Stages of anaerobic digestion
- The first is the chemical reaction of hydrolysis, where complex organic molecules are broken down into simple sugars, amino acids, and fatty acids with the addition of hydroxyl groups.
- The second stage is the biological process of acidogenesis where a further breakdown by acidogens into simpler molecules, volatile fatty acids (VFAs) occurs, producing ammonia, carbon dioxide and hydrogen sulfide as byproducts.
- The third stage is the biological process of acetogenesis where the simple molecules from acidogenesis are further digested by acetogens to produce carbon dioxide, hydrogen and mainly acetic acid.
- The fourth stage is the biological process of methanogenesis where methane, carbon dioxide and water are produced by methanogens.
A simplified generic chemical equation of the overall process is as follows: C6H12O6 → 3CO2 + 3CH4
Products of anaerobic digestion
Biogas is a gaseous mixture comprising mostly methane and carbon dioxide, but also containing a small amount hydrogen and trace levels of hydrogen sulfide. The methane in biogas can be burned to produce electricity, usually with a reciprocating engine or microturbine. The gas is often used in a cogeneration arrangement where both electricity is generated and waste heat used to warm the digesters or to heat buildings. Excess electricity can be sold to suppliers or put into the local grid. Electricity produced by anaerobic digesters is considered to be green energy and may attract subsidies.
Since the gas is not released directly into the atmosphere and the carbon dioxide comes from an organic source with a short carbon cycle biogas does not contribute to increasing atmospheric carbon dioxide concentrations; because of this, it is considered to be an environmentally friendly energy source. The production of biogas is not a steady stream; it is highest during the middle of the reaction. In the early stages of the reaction, little gas is produced because the number of bacteria is still small. Toward the end of the reaction, only the hardest to digest materials remain, leading to a decrease in the amount of biogas produced.
Digestate can come in three forms; fibrous, liquor or a sludge-based combination of the two fractions. In two-stage systems the different forms of digestate come from different digestion tanks. In single stage digestion systems the two fractions will be combined and if desired separated by further processing.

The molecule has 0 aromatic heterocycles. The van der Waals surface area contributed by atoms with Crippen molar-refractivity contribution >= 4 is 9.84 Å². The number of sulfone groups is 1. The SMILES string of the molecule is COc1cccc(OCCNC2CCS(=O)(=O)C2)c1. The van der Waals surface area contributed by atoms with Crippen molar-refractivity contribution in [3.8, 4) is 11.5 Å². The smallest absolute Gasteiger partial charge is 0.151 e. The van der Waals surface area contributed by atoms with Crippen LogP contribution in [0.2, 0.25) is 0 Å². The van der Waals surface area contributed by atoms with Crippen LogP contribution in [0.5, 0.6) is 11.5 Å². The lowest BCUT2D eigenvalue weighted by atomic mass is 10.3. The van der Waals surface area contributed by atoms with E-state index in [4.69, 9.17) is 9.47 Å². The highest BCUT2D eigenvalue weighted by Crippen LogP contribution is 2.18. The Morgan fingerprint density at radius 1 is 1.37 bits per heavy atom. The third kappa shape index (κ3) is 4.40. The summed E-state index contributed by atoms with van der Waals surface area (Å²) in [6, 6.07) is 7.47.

Fibrous; acidogenic digestate
The second by-product (acidogenic digestate) is a stable organic material comprised largely of lignin and chitin, but also of a variety of mineral components in a matrix of dead bacterial cells; some plastic may be present. This resembles domestic compost and can be used as compost or to make low grade building products such as fibreboard.
Liquor; methanogenic digestate
The third by-product is a liquid (methanogenic digestate) that is rich in nutrients and can be used as a fertiliser dependent on the quality of the material being digested. Levels of potentially toxic elements (PTEs) should be chemically assessed. This will be dependent upon the quality of the original feedstock. In the case of most clean and source-separated biodegradable waste streams the levels of PTEs will be low. In the case of wastes originating from industry the levels of PTEs may be higher and will need to be taken into consideration when determining a suitable end use for the material.
The final output from anaerobic digestion systems is water. This water originates both from the moisture content of the original waste that was treated but also includes water produced during the microbial reactions in the digestion systems. This water may be released from the dewatering of the digestate or may be implicitly separate from the digestate. It will typically contain high BOD and COD that will require further treatment prior to being released into water courses or sewers. This can be achieved by oxygenation of the end effluent in tanks associated with the digesters.
The first and foremost issue when consideration of the implementation of anaerobic digestion systems is the feedstock. Digesters typically can accept any biodegradable material, however the level of putrescibility is the key factor. The more putrescible the material the higher the gas yields possible from the system. The anaerobes can breakdown material to varying degrees of success from readily in the case of short chain hydrocarbons such as sugars, to over longer periods of time in the case of cellulose and hemicellulose. Anaerobic microorganisms are unable to break down long chain woody molecules such as lignin. Anaerobic digesters were typically designed for operation using sewage sludge and manures. Sewage and manure are not however the material with the most potential for anaerobic digestion as the biodegradable material has already had the energy content taken out by the animal which produced it.
A second consideration related to the feedstock will be moisture content. The wetter the material the more suitable the material will be to handling with pumps instead of screw presses and physical means of movement. Also the wetter the material, the more volume and area it takes up relative to the levels of gas that are produced.
The level of contamination of the feedstock material is a key consideration. If the feedstock to the digesters has significant levels of physical contaminants such as plastic, glass or metals then pre-processing will be required in order for the material to be used. If it is not removed then the digesters can be blocked and will not function efficiently. It is with this logic in mind that mechanical biological treatment plants based on anaerobic digestion are designed.